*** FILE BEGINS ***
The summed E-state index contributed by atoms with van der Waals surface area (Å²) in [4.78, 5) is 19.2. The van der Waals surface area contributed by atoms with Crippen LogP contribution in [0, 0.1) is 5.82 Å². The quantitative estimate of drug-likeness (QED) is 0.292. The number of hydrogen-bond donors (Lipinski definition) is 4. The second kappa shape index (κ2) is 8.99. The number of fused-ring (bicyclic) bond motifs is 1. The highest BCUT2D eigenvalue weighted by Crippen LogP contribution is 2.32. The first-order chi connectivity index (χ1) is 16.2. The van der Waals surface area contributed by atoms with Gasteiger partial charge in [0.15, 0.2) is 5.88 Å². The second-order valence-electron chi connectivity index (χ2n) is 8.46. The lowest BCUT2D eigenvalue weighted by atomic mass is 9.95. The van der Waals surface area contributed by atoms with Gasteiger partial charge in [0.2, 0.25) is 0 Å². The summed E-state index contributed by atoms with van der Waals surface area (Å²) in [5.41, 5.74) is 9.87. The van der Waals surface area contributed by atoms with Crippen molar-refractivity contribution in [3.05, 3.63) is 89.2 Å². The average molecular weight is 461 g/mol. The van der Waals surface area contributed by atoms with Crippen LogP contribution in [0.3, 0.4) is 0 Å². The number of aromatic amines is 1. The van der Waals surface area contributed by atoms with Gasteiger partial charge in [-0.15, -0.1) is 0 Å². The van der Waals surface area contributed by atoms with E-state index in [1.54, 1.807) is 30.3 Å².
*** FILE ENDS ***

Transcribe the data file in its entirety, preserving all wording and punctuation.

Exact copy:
The summed E-state index contributed by atoms with van der Waals surface area (Å²) in [4.78, 5) is 19.2. The van der Waals surface area contributed by atoms with Crippen LogP contribution in [0, 0.1) is 5.82 Å². The quantitative estimate of drug-likeness (QED) is 0.292. The number of hydrogen-bond donors (Lipinski definition) is 4. The second kappa shape index (κ2) is 8.99. The number of fused-ring (bicyclic) bond motifs is 1. The highest BCUT2D eigenvalue weighted by Crippen LogP contribution is 2.32. The first-order chi connectivity index (χ1) is 16.2. The van der Waals surface area contributed by atoms with Gasteiger partial charge in [0.15, 0.2) is 5.88 Å². The second-order valence-electron chi connectivity index (χ2n) is 8.46. The lowest BCUT2D eigenvalue weighted by atomic mass is 9.95. The van der Waals surface area contributed by atoms with Gasteiger partial charge in [0.2, 0.25) is 0 Å². The summed E-state index contributed by atoms with van der Waals surface area (Å²) in [5.41, 5.74) is 9.87. The van der Waals surface area contributed by atoms with Crippen molar-refractivity contribution in [3.05, 3.63) is 89.2 Å². The average molecular weight is 461 g/mol. The van der Waals surface area contributed by atoms with Crippen LogP contribution in [0.3, 0.4) is 0 Å². The number of aromatic amines is 1. The van der Waals surface area contributed by atoms with Gasteiger partial charge in [-0.15, -0.1) is 0 Å². The van der Waals surface area contributed by atoms with E-state index in [1.54, 1.807) is 30.3 Å².